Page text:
Spatial ecology of sooty owls in south-eastern Australian coastal forests : implications for forest management and reserve design

Bilney, Rohan J., White, John G., L'Hotellier, Felicity A. and Cooke, Raylene 2011, Spatial ecology of sooty owls in south-eastern Australian coastal forests : implications for forest management and reserve design, Emu, vol. 111, no. 1, pp. 92-99.

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Title Spatial ecology of sooty owls in south-eastern Australian coastal forests : implications for forest management and reserve design
Author(s) Bilney, Rohan J.
White, John G.
L'Hotellier, Felicity A.
Cooke, Raylene
Journal name Emu
Volume number 111
Issue number 1
Start page 92
End page 99
Total pages 8
Publisher CSIRO Publishing
Place of publication Collingwood, Vic.
Publication date 2011-02-21
ISSN 0158-4197
1448-5540
Keyword(s) habitat use
hollows
home-range
logging
Tyto tenebricosa
Summary We investigated the home-range size and habitat use of eight Sooty Owls (Tyto tenebricosa tenebricosa) in coastal forests in East Gippsland, Victoria, Australia, between November 2006 and January 2008. The size of home-ranges varied widely; based on 95% adaptive kernel estimates, the average size of home-ranges of males was 3025ha (±1194s.d., n=3), whereas that of females was 994ha (±654s.d., n=5). Sooty Owls utilised a broad range of ecological vegetation classes and topographical features for roosting and foraging at a greater scale than previously assumed. There was minimal selection for habitat types based on floristic composition, primarily only avoiding heathlands (for foraging and roosting) and selecting particular dense foliage (rainforest and riparian scrub) for foliage roosting. Two Owls maintained home-ranges close to logged areas, with logging regrowth (<45 years old) being strongly avoided by both individuals. We recommend that the size of individual reserves for Sooty Owls in commercial forests should be increased to more closely resemble the core spatial resource requirements needed by a pair. Reserves should be largest where they feed predominantly on hollow-dependent prey. Most importantly, rather than conservation measures just focussing on the spatial requirements of Sooty Owls, efforts should be directed towards retaining high densities of crucial resources, such as hollow-bearing trees and mammalian prey species throughout the landscape.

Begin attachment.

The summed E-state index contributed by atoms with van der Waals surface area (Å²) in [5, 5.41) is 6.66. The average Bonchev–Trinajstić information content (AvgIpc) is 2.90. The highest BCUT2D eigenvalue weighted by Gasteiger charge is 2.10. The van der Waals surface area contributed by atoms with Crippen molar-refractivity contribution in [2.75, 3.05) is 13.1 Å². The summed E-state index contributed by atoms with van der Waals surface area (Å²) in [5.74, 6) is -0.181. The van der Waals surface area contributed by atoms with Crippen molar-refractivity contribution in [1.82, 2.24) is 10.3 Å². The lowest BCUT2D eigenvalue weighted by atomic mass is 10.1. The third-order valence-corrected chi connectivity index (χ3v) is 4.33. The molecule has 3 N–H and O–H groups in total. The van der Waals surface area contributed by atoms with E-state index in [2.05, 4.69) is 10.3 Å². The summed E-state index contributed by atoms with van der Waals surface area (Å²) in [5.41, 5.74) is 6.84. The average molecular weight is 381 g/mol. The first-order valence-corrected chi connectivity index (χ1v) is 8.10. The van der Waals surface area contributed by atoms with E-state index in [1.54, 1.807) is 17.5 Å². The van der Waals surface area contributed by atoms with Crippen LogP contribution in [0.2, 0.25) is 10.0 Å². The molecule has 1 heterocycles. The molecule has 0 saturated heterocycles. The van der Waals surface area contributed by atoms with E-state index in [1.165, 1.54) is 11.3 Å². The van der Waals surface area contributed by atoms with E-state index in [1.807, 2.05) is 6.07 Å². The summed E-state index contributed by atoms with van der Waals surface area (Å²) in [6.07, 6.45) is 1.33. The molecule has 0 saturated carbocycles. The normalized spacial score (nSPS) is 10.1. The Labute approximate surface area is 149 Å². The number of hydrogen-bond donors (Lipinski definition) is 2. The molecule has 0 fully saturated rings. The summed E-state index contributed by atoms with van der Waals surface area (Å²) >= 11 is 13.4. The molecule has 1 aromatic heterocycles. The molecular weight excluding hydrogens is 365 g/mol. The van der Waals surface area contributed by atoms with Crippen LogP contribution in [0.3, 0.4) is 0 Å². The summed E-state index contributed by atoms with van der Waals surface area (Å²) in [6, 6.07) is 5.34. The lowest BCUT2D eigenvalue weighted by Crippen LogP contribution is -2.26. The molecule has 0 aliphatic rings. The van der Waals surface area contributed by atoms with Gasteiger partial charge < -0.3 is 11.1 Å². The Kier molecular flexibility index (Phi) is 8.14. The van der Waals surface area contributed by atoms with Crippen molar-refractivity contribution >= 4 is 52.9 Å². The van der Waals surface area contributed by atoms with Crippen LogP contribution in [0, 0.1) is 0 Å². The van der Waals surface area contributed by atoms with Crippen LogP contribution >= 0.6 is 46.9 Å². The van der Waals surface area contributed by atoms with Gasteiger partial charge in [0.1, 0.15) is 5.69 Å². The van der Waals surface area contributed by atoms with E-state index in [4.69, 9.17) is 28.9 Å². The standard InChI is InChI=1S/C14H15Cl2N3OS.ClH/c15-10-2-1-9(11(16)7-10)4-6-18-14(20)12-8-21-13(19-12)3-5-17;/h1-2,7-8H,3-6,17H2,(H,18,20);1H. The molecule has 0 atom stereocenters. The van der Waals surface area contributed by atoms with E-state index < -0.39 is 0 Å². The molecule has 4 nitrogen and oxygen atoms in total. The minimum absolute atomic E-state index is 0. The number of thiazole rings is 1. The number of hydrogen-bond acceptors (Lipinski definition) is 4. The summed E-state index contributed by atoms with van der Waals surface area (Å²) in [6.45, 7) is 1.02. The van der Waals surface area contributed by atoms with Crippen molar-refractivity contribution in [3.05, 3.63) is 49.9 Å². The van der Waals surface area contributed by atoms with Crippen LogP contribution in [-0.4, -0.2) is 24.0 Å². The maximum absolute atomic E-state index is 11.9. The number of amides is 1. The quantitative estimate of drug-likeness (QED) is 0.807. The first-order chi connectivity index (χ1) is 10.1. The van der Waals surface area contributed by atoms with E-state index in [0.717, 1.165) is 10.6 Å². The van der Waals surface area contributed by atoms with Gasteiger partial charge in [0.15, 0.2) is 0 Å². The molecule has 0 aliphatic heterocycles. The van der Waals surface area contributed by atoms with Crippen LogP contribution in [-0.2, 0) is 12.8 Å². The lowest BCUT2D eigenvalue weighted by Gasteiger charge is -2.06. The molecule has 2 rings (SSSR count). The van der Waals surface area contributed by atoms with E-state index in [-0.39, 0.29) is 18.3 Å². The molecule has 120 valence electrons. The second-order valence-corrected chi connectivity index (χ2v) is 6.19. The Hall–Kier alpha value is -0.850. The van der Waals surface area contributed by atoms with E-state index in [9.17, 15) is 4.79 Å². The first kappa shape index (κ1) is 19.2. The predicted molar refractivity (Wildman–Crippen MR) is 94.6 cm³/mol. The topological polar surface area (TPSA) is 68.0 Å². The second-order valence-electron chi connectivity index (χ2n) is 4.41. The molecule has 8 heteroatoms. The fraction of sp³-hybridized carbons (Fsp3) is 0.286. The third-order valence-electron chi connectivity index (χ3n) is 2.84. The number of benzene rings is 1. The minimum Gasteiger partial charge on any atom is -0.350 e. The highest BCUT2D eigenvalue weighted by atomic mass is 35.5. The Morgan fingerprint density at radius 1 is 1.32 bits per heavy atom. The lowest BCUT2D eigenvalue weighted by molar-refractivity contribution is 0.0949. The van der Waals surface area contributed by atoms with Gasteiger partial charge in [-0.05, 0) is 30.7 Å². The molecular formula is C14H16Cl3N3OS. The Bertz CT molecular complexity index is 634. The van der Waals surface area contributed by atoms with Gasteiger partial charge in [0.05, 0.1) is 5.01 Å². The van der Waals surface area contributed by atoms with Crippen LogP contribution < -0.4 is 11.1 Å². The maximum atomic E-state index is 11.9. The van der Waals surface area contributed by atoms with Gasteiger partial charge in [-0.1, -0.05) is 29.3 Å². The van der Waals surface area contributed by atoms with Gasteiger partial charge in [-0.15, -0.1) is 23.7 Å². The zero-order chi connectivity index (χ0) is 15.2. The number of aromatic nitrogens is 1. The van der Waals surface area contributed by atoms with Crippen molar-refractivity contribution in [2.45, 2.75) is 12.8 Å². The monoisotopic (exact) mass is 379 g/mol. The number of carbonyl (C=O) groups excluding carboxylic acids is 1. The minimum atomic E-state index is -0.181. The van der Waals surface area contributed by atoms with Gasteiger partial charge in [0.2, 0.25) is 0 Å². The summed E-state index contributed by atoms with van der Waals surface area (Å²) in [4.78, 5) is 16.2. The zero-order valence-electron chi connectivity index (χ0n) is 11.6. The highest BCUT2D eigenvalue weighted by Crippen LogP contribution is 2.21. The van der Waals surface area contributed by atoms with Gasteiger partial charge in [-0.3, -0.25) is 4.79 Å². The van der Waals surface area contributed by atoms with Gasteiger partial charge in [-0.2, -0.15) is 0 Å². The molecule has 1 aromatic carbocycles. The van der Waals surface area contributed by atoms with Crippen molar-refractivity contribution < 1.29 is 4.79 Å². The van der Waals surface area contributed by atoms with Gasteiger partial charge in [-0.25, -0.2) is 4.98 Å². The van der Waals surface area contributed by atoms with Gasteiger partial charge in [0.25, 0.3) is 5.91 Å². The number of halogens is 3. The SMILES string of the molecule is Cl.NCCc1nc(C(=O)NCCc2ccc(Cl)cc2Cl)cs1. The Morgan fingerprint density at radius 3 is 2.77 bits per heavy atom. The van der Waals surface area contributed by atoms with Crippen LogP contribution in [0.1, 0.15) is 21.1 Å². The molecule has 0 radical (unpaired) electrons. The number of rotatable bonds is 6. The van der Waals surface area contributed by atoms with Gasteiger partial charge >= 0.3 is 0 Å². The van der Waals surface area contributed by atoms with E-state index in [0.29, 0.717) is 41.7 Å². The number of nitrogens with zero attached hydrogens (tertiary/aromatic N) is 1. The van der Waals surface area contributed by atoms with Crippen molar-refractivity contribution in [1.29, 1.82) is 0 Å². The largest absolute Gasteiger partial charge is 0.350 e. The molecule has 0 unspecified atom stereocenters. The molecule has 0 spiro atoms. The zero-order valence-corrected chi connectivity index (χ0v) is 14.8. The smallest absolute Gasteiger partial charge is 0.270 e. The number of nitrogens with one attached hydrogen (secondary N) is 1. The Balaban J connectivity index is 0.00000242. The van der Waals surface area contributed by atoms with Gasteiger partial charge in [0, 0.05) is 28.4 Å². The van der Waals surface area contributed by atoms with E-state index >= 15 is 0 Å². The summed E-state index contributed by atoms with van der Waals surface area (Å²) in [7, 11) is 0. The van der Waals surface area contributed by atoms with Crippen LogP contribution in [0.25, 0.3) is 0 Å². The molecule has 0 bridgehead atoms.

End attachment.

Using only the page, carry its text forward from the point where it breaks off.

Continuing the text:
Language eng
Field of Research 050211 Wildlife and Habitat Management
Socio Economic Objective 960806 Forest and Woodlands Flora, Fauna and Biodiversity
HERDC Research category C1 Refereed article in a scholarly journal
Copyright notice ©2011, Royal Australasian Ornithologists Union
Persistent URL http://hdl.handle.net/10536/DRO/DU:30040492

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